EA’s Need for Speed games have never been anything less than dependably solid at the barest of minimums, but last year’s instalment was a die-hard masterpiece. This was because Hot Pursuit was basically a new Burnout game, albeit one that was structured so that it could comfortably slot into the NFS cosmos. The question now isn’t whether or not The Run is going to top it – unlikely, though not impossible – but exactly how much of an influence that game has had on EA Black Box: the dev team behind the majority of the series’ most popular episodes, and back in the saddle again here.

If Hot Pursuit meant that Black Box were going to have to raise their game a bit, it appears as if they’ve embraced that challenge. The Run is perhaps the most polished episode in the series to date, and the game’s biggest influences (beyond its own back catalogue) are straight out of a mega-budget Hollywood blockbuster.  Part of this is undoubtedly thanks to DICE’s Frostbite 2 engine – which makes moments, like your near-ultrasonic race to outrun an avalanche, even more effective – but visuals aside Black Box have also confidently gone in their own direction with everything else as well.

EA have likened The Run to a Michael Bay movie before, so it’s fitting that the director recently created an uber-energized trailer for the game which is embedded at the bottom of this page. It has to be said that none of Bay’s movies have ever been given kudos for their scripts, but the opening beats of The Run are written with a surprisingly charming amount of pith and punch. The story is laughably straightforward: a shifty loner named Jackson Rourke is forced take part in an illegal cross-country race with both the police and some murderous loan sharks in pursuit. His prize for beating his 200 opponents is a sizeable chunk of the $25million victory purse.

This studiously stripped-down narrative engine is actually a real plus point; it’s too fast-paced and eager-to-please to be boring, and way too concise to intrude. The story is split into 26 episodes and the missions vary constantly. Some of them are Outrun-style, checkpoint-based time attacks; others require you to pass a specific number of opponents in a set amount of time, and ‘Battle Races’ task you with having to race past a state line in pole position. The police intermittently emerge to attempt to run you down, although it’s not yet clear if they’ll have access to the same tools that they had in Hot Pursuit: during The Run’s opening two hours, they only seemed to be able to suddenly brake in front of you or ram you off the road.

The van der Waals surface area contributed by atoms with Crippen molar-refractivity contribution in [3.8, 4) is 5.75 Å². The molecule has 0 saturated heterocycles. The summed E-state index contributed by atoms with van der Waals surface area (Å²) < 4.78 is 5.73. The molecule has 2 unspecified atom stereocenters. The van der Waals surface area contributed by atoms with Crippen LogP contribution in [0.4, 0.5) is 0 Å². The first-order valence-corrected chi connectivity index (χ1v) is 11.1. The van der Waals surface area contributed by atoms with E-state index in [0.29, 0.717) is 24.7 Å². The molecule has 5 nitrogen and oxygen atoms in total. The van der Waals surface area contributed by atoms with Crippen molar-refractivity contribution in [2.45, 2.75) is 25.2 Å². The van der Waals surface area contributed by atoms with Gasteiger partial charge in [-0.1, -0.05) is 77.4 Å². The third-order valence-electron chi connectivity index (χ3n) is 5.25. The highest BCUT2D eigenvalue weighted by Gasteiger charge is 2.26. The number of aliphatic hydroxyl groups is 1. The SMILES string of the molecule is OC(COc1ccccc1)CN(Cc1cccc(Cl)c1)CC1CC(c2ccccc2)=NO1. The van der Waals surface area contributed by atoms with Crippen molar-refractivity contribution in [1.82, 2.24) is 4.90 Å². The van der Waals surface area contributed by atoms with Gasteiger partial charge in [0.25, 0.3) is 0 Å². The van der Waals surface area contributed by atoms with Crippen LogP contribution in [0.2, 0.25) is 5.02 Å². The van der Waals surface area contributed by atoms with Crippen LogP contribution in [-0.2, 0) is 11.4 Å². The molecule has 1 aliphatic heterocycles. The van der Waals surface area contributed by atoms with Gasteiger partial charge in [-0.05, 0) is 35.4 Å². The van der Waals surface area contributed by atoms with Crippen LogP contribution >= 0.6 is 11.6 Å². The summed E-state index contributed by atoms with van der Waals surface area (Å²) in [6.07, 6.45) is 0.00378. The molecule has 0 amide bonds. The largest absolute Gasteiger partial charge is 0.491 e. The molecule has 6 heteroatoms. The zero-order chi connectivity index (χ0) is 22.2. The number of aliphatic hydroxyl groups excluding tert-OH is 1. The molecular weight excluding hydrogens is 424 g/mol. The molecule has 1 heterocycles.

There is also a revised and invigorating attitude towards shortcuts. They appear much less frequently than usual but they’re almost always dangerous and almost always shave a considerable amount of time off your run. During one early sequence that saw us barrelling through Eastern California’s Death Valley, one particular shortcut ran for almost half of the entire section but involved having to manoeuvre your way along an incredibly thin dirt road that ran along the side of an unpredictable cliff face. Taking these breakneck alternate routes is never mandatory to win, but Autolog is back and it’s more coercive than ever. It’s nowhere near as protruding as it was in Hot Pursuit – no female voices crop up to tell you that your friends have just given your latest high score a battering –  but every time you finish a mission a small leaderboard pops up to quietly let you know where you stand amongst your friends.

Collisions are back to pre-Hot Pursuit levels of realism, so even ramming straight into the rear bumper of an opponent is going to fling you off course, and thus pitch-perfect execution is what’s always most important. Vehicle handling varies wildly but you’re never left without several different options, and the XP system allows you to unlock new abilities as you progress. Fans may have been worried that Black Box would have felt compelled to simply have a crack at making Hot Pursuit 2; instead they’ve played to their strengths and also made something that feels more like an interactive action movie than any racing game ever has before. It’s a blend that works – even with regard to the brief QTE scenes – and we are looking forward to seeing how the finished article shapes up a bit later this month.

Need for Speed: The Run is currently due for release on Friday November 18th on Xbox 360, Playstation 3, PC, Nintendo 3DS and Nintendo Wii.

When you pre-order the game on Xbox 360, PC or Playstation 3 you earn some free, zavvi exclusive DLC. For more info on that, click here.

Watch the Need for Speed: The Run ‘Michael Bay’ trailer here:


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